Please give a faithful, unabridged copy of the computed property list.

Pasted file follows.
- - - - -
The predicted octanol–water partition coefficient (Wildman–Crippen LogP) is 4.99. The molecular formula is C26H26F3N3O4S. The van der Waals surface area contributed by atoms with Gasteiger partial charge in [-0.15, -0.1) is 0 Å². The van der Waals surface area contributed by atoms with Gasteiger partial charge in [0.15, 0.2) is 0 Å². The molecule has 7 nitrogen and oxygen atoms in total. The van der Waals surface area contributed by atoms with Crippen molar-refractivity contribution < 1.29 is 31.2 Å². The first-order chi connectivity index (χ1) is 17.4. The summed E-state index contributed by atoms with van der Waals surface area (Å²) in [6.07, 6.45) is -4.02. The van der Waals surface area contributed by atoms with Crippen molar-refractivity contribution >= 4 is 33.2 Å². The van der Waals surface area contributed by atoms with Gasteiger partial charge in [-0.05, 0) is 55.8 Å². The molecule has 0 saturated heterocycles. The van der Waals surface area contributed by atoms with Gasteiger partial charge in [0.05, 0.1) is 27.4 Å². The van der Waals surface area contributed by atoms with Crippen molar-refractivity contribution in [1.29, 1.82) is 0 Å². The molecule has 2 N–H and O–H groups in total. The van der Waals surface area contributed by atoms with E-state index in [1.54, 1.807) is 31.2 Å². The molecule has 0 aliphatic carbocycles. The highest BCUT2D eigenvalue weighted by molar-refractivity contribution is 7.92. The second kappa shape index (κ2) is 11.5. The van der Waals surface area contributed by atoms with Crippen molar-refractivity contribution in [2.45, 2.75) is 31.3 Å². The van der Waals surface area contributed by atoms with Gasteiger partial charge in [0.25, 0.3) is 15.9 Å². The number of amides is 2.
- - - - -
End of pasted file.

The predicted octanol–water partition coefficient (Wildman–Crippen LogP) is 4.99. The molecular formula is C26H26F3N3O4S. The van der Waals surface area contributed by atoms with Gasteiger partial charge in [-0.15, -0.1) is 0 Å². The van der Waals surface area contributed by atoms with Gasteiger partial charge in [0.15, 0.2) is 0 Å². The molecule has 7 nitrogen and oxygen atoms in total. The van der Waals surface area contributed by atoms with Crippen molar-refractivity contribution < 1.29 is 31.2 Å². The first-order chi connectivity index (χ1) is 17.4. The summed E-state index contributed by atoms with van der Waals surface area (Å²) in [6.07, 6.45) is -4.02. The van der Waals surface area contributed by atoms with Crippen molar-refractivity contribution >= 4 is 33.2 Å². The van der Waals surface area contributed by atoms with Gasteiger partial charge in [-0.05, 0) is 55.8 Å². The molecule has 0 saturated heterocycles. The van der Waals surface area contributed by atoms with Gasteiger partial charge in [0.05, 0.1) is 27.4 Å². The van der Waals surface area contributed by atoms with Crippen molar-refractivity contribution in [1.29, 1.82) is 0 Å². The molecule has 2 N–H and O–H groups in total. The van der Waals surface area contributed by atoms with E-state index in [1.54, 1.807) is 31.2 Å². The molecule has 0 aliphatic carbocycles. The highest BCUT2D eigenvalue weighted by molar-refractivity contribution is 7.92. The second kappa shape index (κ2) is 11.5. The van der Waals surface area contributed by atoms with Crippen molar-refractivity contribution in [2.45, 2.75) is 31.3 Å². The van der Waals surface area contributed by atoms with Gasteiger partial charge in [0.25, 0.3) is 15.9 Å². The number of amides is 2.